The coursework was reflective of our fieldwork. We read resources that drew on teachers’ experiences in their classrooms while we shared our own. We got to hear about each other’s classrooms and talk about things going on in our classrooms and reflect on the work we’re doing in the field while processing it in our Boulder classroom.

Where did you do your fieldwork and student teaching?

I was placed at the Early Childhood Center with 3s and 4s, at Central Park East One in a K/1/2 classroom, and the Earth School in a 4th/5th grade classroom. The Art of Teaching program gears its program to get the grad students into the classroom and gain that first-hand experience. That prepared me the most for getting a feel for the routines set in place in schools, working with the children, and practicing my work as a teacher before officially starting in my own classroom. The Early Childhood Center’s role in my preparation was really getting a hold on the language they use with children, their philosophy, and their process of meeting the children’s’ needs through observation in a way that respects and honors the child, their families, and the values they have as a preschool.

What is life like as a graduate student at Sarah Lawrence?

My first year of graduate school, I was living on campus and since I was there for undergrad I had relationships already set in place. During the second year I commuted from Manhattan and I built on the relationships I had with the other students in my year in the program.

What impact did the proximity of New York City have on your experience?

It was great. The proximity of New York City was exactly what I wanted; I grew up in Manhattan so it was all very familiar to me. liked being able to commute from home and being able to do my fieldwork at public schools in Manhattan.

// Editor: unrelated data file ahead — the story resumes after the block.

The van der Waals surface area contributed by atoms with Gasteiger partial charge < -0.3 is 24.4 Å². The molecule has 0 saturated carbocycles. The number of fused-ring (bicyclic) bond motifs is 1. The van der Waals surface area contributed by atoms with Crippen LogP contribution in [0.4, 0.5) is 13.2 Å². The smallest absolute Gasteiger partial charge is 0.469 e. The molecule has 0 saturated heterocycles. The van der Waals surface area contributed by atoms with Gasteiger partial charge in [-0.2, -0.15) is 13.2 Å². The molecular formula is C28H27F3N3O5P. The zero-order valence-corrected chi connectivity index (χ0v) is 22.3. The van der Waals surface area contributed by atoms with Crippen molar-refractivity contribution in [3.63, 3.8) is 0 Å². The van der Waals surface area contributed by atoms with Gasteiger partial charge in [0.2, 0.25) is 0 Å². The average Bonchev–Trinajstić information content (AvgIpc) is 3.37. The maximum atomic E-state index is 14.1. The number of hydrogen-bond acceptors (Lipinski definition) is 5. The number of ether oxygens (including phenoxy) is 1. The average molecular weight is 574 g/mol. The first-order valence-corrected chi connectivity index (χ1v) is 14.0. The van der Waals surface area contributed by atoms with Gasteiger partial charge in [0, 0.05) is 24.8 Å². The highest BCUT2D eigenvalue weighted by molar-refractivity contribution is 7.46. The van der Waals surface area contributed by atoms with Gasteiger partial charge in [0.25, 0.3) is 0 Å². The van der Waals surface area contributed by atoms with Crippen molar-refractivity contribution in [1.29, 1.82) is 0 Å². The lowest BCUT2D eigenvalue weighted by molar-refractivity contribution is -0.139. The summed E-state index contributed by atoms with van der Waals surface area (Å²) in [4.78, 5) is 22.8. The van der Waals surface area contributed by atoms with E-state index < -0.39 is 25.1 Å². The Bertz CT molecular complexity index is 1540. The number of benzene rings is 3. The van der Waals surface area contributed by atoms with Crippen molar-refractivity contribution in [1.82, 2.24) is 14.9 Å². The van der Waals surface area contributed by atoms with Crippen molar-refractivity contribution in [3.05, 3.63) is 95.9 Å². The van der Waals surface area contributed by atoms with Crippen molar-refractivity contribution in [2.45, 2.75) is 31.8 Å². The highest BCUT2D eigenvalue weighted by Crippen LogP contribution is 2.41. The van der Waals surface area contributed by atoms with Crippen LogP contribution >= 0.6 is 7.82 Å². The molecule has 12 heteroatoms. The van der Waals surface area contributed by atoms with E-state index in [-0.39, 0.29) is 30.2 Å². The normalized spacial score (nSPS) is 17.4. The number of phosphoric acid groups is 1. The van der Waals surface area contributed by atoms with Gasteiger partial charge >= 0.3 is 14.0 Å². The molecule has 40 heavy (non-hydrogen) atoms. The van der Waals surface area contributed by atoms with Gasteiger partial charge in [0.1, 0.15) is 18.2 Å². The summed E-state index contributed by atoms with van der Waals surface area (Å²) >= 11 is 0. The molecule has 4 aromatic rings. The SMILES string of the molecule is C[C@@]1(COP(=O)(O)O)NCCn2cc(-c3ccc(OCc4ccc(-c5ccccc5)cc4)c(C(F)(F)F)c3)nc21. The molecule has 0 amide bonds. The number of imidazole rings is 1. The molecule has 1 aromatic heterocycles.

What is the strongest attribute of Sarah Lawrence's Art of Teaching program?

Again, it’s difficult to choose one but I think it would be its relationship with the Early Childhood Center. It was a huge resource for most of our courses, and it builds a solid foundation to what education and learning can be for young children. It becomes a jumping off point for entering other schools and fieldwork placements.

What advice can you offer to prospective graduate students?

I would say be prepared to set aside some serious time and energy to this program; whether you are working already or coming from undergrad, the program is what you make of it. I think I had such a great experience because it was everything that I was focusing on at the time so I made space to attend workshops offered outside of classroom time and work in my student teaching placements. I would also say to be in communication with your professors. Because it is such a small program, your professors are really going to help you in any way they can as long as you are transparent about what your needs are.

What are you up to now?

I am currently an assistant teacher at the Greene Hill School in Fort Greene, Brooklyn, in their 4s (pre-k) classroom. Greene Hill is a young school, so I am learning about what a growing school looks like. Right now the school is Pre-K through seventh grade and they are building on one more year to go up to eighth grade. I am learning about this new community in Brooklyn, how a growing school functions, and all the components that it requires.